(6)
$$E_{binding} = - E_{adsorption}$$
(7)
where \(E_{Total}\) is \(E_{{Surface + H_{2} O + H_{3} O^{ + } + Cl^{ - } + Inhibitor}}\) (the total energy of the corrosion system) \(E_{{Surface + H_{2} O + H_{3} O^{ + } + Cl^{ - } }}\) is the energy of the Fe surface together with H2O + H3O+ + Cl molecules and \(E_{Inhibitor}\) is the energy of the inhibitor.

3 Results and discussion

3.1 Quantum chemical studies of the neutral form of the inhibitors

To examine the inhibitive performance of the inhibitors concerning the molecular structures, some DFT (quantum) parameters were generated to explain their mode of adsorption. The geometry optimized molecular structure, the distributions of HOMO and LUMO of the first inhibitor are depicted in Fig. 1. Table 4 present the results of DFT parameters of the studied inhibitors like the E-HOMO, E-LUMO, dipole moment (μ), energy band gap (ΔE), chemical hardness (η), chemical softness (σ), global electronegativity (\({{\upchi }}\)) and number of transferred electrons (\(\Delta {\text{N}}\)) computed using Spartan 14 software at B3LYP level of theory, 6-31G (d,p) basis set and some relevant equations.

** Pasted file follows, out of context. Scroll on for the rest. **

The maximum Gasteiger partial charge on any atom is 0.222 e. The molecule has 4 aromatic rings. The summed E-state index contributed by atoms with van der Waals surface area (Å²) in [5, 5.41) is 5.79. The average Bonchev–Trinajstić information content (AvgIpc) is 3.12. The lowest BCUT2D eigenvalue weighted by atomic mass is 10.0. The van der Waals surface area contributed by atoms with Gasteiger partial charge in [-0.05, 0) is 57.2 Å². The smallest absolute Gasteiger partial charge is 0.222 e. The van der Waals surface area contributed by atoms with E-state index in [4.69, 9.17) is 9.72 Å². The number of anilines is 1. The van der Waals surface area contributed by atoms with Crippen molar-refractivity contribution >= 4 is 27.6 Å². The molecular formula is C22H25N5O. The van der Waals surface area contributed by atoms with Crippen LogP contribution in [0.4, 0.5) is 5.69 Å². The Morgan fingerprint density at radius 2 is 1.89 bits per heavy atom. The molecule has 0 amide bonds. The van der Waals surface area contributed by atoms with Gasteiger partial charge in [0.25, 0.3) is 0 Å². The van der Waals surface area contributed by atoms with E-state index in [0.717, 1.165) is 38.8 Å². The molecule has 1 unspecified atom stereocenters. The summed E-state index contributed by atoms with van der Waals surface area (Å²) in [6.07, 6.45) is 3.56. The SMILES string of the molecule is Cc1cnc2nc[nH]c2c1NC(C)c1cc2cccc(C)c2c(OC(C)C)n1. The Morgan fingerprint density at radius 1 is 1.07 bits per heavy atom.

Fig. 1

a Optimized structure, b HOMO distribution and c LUMO distribution for I-1 (Inh.1)